Wednesday, August 12, 2009

Revitalizing an Old World

In the beginning, there was Azeroth. Then came The Burning Crusade, with the addition of the entirely separate planet of Draenor, which is now the shattered Outlands. With TBC came four new zones in Azeroth, for both of the new races: Eversong Woods, Azuremyst Isle, Ghostlands, and Bloodmyst Isle. And now, we have Wrath of the Lich King and its addition of the frozen continent of Northrend and Acherus: the Ebon Hold in Eastern Plaguelands.

In each expansion, and in many patches, Blizzard adds new content by introducing new areas; they did this for the Sunwell patch of 2.4, adding the Isle of Quel'Danas which offered a plethora of new dailies and a new normal, heroic, and raid instance. Currently we are in patch 3.2, which many say is the "Sunwell of Wrath." 3.2 offers a new gaggle of dailies and a new normal, heroic, and raid instance. Many of these changes were implented through the addition of new areas (Hrothgar's Landing) or by modifying existing content (the construction of the Crusader's Coliseum).

If the next expansion is what everyone expects it to be, then Cataclysm will be set around the Maelstrom, the swirling vortex of water created by The Sundering, which split the continents apart. This expansion would require new areas to be created, possibly beneath the sea, in the form of the sunken city of Zin-Azshari (now called Nazjatar), possibly above it, in the form of the Isle of Kezan, the Broken Isles, and Zandalar.

The entire focus of this new expansion would shift every high-level player to the South Seas and away from everything else. New players, more than likely facing a new leveling cap at 90, would rush through the content of Azeroth, Outlands, and Northrend, eager to start the "end-game" that the new expansion introduced.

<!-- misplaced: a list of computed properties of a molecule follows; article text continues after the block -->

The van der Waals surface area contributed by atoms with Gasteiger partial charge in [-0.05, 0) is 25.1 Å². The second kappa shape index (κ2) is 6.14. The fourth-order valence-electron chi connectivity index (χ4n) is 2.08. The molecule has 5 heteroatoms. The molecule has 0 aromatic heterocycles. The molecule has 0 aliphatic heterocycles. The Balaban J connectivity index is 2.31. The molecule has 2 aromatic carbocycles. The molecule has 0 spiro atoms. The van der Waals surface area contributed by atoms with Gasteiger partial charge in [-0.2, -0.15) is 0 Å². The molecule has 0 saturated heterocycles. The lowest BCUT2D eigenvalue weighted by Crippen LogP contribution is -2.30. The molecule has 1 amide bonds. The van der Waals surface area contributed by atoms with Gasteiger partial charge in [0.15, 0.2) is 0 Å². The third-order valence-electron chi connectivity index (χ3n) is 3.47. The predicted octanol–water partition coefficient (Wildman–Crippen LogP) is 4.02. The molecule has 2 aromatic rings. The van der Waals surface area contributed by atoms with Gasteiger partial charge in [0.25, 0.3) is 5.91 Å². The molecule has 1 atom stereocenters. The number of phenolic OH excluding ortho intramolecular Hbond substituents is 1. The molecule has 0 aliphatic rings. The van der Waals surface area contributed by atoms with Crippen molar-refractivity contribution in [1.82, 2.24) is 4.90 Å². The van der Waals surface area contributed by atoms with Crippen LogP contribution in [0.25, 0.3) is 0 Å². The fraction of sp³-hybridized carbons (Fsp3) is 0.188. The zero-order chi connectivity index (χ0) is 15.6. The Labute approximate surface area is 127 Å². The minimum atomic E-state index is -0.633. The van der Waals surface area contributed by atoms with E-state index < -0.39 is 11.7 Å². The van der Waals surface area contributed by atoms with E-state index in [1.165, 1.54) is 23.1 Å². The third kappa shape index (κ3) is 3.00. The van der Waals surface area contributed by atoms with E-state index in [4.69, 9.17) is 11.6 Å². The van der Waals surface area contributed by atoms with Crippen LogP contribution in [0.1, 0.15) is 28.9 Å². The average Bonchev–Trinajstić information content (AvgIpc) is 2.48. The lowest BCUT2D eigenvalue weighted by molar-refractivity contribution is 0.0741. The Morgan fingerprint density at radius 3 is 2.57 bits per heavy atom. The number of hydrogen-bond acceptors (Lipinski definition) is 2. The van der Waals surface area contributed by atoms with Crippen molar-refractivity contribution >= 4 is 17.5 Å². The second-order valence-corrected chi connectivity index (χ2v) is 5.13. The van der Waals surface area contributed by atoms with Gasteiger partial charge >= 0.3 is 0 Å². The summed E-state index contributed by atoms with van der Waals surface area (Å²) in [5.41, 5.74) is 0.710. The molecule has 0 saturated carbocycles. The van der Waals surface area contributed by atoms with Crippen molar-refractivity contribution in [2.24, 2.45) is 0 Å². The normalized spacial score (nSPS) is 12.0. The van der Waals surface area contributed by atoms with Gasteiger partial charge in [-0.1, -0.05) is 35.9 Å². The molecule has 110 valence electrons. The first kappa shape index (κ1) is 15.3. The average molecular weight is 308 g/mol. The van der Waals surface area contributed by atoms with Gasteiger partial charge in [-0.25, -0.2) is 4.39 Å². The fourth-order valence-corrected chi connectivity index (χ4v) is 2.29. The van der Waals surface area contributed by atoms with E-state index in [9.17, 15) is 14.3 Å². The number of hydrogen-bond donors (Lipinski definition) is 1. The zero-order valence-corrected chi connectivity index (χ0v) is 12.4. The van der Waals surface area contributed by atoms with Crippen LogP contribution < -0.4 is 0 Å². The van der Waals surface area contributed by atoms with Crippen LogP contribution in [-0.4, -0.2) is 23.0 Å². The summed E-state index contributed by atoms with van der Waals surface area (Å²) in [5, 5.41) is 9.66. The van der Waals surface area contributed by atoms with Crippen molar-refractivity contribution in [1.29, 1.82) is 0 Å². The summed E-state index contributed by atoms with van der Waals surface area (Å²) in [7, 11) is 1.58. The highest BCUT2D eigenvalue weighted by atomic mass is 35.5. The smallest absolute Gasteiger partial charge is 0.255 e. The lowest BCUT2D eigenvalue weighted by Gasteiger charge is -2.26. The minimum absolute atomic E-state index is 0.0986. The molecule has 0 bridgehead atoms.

Do you see something wrong with this picture? When I started playing WoW back in TBC, I hadn't even heard of Onyxia or AQ or ZG. My raiding experience began with Karazhan, moved to Gruul, and pretty much ended with Magtheridon. Then came Wrath, and I tacked Naxxramas, Eye of Eternity, Vault of Archavon, Obsidian Sanctum, Ulduar, and the Crusader's Coliseum onto my resumé. While that's a lot of raiding content, imagine how much I've missed.

Now imagine someone that starts playing when the new expansion hits. All of the content that we are playing through right now would be rendered obsolete. While some may argue that this is simply the evolution of the game, it's still a rather unfortunate consequence that all of this gets left in the dust.


If the level cap is indeed raised, whether it be to 90 or 100, reaching that number is a rather daunting task for a new player. Given Blizzard's stance on end-game accessibility, it would seem reasonable to conclude that they could raise the level at which players begin the game. For those that think otherwise, consider this: my paladin took 9 days played to level to 80, and I already knew all of the quests and zones. Now take someone who is just starting the game, and you can easily push the playtime required for level 80 to something like 12 days. Now add another 10 levels, all 10 of which the new player would have no idea what quests were where and what the names of the zones even were.


After all is said and done, you're looking at 15+ days played for 1-90. Depending on that individual's schedule (let's assume 8 hours of work, 8 hours of sleep, and 3 hours for eating on weekdays), that leaves 5 hours a day to play during the week; weekends, perhaps 12 hours of playtime per day. Together, that comes out to 49 hours of playtime a week. 15 days played equates to 360 hours of gameplay, which would take this individual approximately 7.35 weeks, or just under 2 months.